Trip of a Lifetime
Students visit Yellowstone National Park
By Melissa Klaric / The Herald
You had to be there, they said.
Three Farrell High students struggled to find the words to describe their four-day trip last month to Yellowstone National Park.
“Beauty,” the kind only an artist can portray.
“Amazing,” the majestic kind that’s part of a landscape unlike any in western Pennsylvania.
“Wild,” as in wildlife like bison, bear and wolf.
“At any moment of any part of the day, where ever we looked, the scenery was just beautiful,” said Christian Walker, a 2016 Farrell graduate. “It was like what you would see in movies. It was just amazing. As soon as we would leave our cabins, it was just mountains and stuff.”
Walker, along with Isaiah Crosby and Michael McQueen, who will be seniors this fall, were chosen by Farrell teachers and administration to visit the nation’s first national park, the home of Old Faithful.
The trip was made possible through a partnership of the Hope Center for Arts and Technology in Sharon and Park Journeys Inc., a non-profit organization formed in 2012 with the purpose of sending local students to Yellowstone who otherwise would not have had the chance to go.
But that doesn’t mean the trip was a gift, said Tom Roberts, executive director of HopeCAT.
“They did consistent work throughout the program,” he said. “So they earned it.” They “earned” it by attending HopeCAT’s first-ever class – ceramics – three times a week after school this past year at Penn State Shenango in Sharon.
The young men beamed as they joked and reminisced about the trip with their chaperones, Roberts ad Christian Kuharik, their ceramics instructors.
“We had the opportunity … to travel to Yellowstone, live as a family in cabins, prepare our own meals every day, and enjoy Yellowstone learning about the wildlife, ecosystem and nature,” Roberts said. The HopeCAT group stayed in Gardiner, Mont., with a group of students from Cleveland.
And enjoy it they did.
The favorite part of the trip for McQueen – who hopes his new nickname “Montana Mike” will stick – was when he got up close and personal with a bison.
“I didn’t think animals would be as much fun as they were, and then I saw the bison,” McQueen said. “It started running at me, then they started pulling me away and I was like, ‘No I love it, and it loves me.’ “
The running joke throughout the trip was that “Montana Mike” wanted to hug a bear and ride a bison.
And while the travelers thoroughly enjoyed themselves, the trio were like sponges as they soaked up new lessons from the outdoor classroom that is Yellowstone.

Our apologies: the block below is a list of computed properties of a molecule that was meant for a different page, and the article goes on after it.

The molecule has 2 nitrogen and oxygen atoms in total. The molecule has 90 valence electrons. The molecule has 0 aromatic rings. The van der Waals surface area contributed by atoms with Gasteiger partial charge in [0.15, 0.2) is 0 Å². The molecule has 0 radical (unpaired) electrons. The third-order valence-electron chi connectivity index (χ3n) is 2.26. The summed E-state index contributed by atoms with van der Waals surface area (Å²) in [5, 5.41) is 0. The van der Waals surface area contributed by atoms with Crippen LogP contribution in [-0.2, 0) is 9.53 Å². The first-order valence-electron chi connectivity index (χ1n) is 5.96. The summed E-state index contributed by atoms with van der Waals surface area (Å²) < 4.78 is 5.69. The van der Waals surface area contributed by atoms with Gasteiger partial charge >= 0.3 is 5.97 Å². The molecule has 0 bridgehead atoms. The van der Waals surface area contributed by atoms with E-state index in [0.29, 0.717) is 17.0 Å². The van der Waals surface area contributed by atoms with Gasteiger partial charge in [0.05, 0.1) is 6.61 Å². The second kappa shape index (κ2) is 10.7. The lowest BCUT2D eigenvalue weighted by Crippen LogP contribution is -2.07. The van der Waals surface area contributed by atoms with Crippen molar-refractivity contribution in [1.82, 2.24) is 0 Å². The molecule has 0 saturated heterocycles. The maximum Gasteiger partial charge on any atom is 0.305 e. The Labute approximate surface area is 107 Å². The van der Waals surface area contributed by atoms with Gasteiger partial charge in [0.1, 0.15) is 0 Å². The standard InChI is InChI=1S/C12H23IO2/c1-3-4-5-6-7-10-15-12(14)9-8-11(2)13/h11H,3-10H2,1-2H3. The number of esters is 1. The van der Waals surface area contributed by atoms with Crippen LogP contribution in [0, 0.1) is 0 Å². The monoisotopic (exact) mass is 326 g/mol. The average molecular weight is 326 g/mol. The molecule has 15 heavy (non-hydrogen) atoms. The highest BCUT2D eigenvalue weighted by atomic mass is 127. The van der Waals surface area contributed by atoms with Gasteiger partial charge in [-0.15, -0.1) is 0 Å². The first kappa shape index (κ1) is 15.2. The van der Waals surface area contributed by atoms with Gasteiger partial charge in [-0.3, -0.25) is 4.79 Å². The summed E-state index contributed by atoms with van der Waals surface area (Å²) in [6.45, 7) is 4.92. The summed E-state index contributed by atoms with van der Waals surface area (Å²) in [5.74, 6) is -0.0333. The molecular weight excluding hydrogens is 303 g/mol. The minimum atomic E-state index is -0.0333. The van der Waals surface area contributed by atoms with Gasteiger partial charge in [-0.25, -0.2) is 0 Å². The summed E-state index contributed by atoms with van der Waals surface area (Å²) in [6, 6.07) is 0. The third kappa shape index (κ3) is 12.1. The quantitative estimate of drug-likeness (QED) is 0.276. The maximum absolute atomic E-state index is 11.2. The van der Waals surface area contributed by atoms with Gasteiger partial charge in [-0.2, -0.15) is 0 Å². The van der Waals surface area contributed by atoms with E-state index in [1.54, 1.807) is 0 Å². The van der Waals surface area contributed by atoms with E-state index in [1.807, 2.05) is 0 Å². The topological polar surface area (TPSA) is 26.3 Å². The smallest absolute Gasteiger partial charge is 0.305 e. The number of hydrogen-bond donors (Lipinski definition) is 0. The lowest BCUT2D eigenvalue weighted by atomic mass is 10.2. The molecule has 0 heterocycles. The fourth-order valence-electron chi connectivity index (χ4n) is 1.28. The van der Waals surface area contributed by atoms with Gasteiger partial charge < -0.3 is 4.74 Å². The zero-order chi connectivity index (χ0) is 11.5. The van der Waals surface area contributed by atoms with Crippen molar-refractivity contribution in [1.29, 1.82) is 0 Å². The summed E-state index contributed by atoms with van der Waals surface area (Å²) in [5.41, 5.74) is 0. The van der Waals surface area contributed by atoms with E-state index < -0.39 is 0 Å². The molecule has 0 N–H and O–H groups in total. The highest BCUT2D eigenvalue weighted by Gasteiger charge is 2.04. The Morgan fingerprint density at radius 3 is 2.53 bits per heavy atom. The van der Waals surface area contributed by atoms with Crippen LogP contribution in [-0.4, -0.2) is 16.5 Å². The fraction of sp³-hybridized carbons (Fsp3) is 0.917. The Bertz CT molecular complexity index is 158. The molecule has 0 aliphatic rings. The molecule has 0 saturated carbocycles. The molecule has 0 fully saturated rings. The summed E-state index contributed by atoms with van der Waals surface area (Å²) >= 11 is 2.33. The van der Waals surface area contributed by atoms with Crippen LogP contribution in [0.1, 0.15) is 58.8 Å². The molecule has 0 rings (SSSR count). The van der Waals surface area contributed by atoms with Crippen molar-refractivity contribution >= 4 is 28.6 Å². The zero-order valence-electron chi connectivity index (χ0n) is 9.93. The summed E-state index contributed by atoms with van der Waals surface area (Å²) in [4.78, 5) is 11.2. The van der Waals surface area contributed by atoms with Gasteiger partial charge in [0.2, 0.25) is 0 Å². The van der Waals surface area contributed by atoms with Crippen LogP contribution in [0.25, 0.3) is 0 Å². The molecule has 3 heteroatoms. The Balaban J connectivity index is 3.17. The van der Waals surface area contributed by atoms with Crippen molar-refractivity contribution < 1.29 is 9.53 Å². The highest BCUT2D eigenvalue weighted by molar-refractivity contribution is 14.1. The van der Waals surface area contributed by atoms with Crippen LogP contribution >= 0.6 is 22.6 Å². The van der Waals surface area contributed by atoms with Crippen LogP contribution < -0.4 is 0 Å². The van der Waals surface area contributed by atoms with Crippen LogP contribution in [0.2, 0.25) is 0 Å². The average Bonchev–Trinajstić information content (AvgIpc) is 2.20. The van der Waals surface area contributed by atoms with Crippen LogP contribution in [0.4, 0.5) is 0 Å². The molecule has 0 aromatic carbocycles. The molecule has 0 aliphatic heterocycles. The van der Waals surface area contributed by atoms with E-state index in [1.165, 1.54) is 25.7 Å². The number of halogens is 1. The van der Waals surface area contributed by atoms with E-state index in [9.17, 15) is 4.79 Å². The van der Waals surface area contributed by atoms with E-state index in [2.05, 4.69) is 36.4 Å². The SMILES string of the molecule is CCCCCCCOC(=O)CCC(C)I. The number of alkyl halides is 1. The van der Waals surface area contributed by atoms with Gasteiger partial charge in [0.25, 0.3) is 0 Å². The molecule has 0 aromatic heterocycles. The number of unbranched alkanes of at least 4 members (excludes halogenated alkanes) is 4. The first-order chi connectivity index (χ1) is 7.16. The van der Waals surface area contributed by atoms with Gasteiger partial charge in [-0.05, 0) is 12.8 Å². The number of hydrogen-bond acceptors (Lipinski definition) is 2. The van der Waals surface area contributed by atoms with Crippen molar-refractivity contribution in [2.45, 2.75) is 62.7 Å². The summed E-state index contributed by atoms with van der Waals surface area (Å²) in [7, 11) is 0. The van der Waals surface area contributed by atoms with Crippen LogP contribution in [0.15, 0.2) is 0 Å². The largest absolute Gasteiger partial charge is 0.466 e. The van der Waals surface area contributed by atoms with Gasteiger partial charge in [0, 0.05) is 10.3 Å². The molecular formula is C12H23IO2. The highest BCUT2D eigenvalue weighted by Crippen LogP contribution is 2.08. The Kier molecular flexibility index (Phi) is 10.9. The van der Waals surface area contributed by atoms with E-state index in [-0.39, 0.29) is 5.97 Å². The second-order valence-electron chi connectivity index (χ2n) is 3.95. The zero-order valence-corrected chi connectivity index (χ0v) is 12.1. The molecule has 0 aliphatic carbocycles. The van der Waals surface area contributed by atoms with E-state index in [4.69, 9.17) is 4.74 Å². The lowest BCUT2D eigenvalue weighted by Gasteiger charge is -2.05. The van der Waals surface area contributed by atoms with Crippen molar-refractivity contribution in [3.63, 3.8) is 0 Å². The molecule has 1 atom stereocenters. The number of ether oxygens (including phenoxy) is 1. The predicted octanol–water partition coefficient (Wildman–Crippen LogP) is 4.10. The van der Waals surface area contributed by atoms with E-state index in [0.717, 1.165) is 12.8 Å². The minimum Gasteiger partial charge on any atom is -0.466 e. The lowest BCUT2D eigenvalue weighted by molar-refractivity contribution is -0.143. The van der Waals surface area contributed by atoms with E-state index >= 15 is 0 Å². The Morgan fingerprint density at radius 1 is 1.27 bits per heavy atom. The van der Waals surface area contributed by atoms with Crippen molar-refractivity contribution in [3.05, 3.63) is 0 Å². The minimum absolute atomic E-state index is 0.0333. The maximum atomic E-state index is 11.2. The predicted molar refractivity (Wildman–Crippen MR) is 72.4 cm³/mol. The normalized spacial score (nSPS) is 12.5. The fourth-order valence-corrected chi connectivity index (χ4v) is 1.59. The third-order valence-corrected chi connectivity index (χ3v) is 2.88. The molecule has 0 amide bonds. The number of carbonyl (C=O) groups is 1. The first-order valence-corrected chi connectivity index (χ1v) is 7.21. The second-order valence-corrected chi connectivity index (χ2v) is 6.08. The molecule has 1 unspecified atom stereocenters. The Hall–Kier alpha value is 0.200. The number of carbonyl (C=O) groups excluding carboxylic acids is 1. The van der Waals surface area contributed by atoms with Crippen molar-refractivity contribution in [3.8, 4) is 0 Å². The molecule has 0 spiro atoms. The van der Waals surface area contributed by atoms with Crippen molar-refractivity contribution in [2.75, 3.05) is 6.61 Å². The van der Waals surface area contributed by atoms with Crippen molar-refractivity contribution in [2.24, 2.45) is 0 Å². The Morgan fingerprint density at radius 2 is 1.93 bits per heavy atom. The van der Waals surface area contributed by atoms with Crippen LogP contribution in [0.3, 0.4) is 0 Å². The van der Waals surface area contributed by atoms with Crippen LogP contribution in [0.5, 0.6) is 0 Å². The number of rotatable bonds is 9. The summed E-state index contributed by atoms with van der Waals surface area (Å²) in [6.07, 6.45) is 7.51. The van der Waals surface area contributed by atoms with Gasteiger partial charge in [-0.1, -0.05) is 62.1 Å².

“When we went there, she (the park ranger) told us one rule: Do not pick flowers or plants because you have to preserve the wildlife and flowers,” Crosby said. “There were many types of flowers. All different colors – blue, purple, yellow, even some green.”
Crosby marveled over watching a pack of wolves emerge from their den on the side of a ridge and said he was fascinated by fish in their natural habitat. “We saw a lot of fish. We actually saw how they protect each other. How they fight for their babies and all.”
Yellowstone National Park covers almost 3,500 square miles in three states – Wyoming, Montana and Idaho.
“I remember our tour guide said for them to persuade the government to make Yellowstone a national park, they got an artist to draw out what Yellowstone looked like, and it was amazing,” Walker said. “They couldn’t believe how amazing it was. You have to be there to actually embrace it.”
“I’m blessed to even be here,” Walker said he told the tour guide. “I never thought pursuing pottery for fun would have me end up at Yellowstone and would have me meet all the people that I’ve met.”
About the Hope Center
The Hope Center landed a $2.6 million state grant last October and is working with the Community Foundation of Western Pennsylvania and Eastern Ohio to raise funds to match it so it can renovate the former Sacred Heart building at 115 Anson Way, Sharon.
The center is slowly taking shape. When the first floor is finished – and Executive Director Tom Roberts said it should be done in the fall – classes for adults and youth will be held there. For now, the center has partnered with Penn State Shenango, which donated the use of its ceramics lab and materials for classes.
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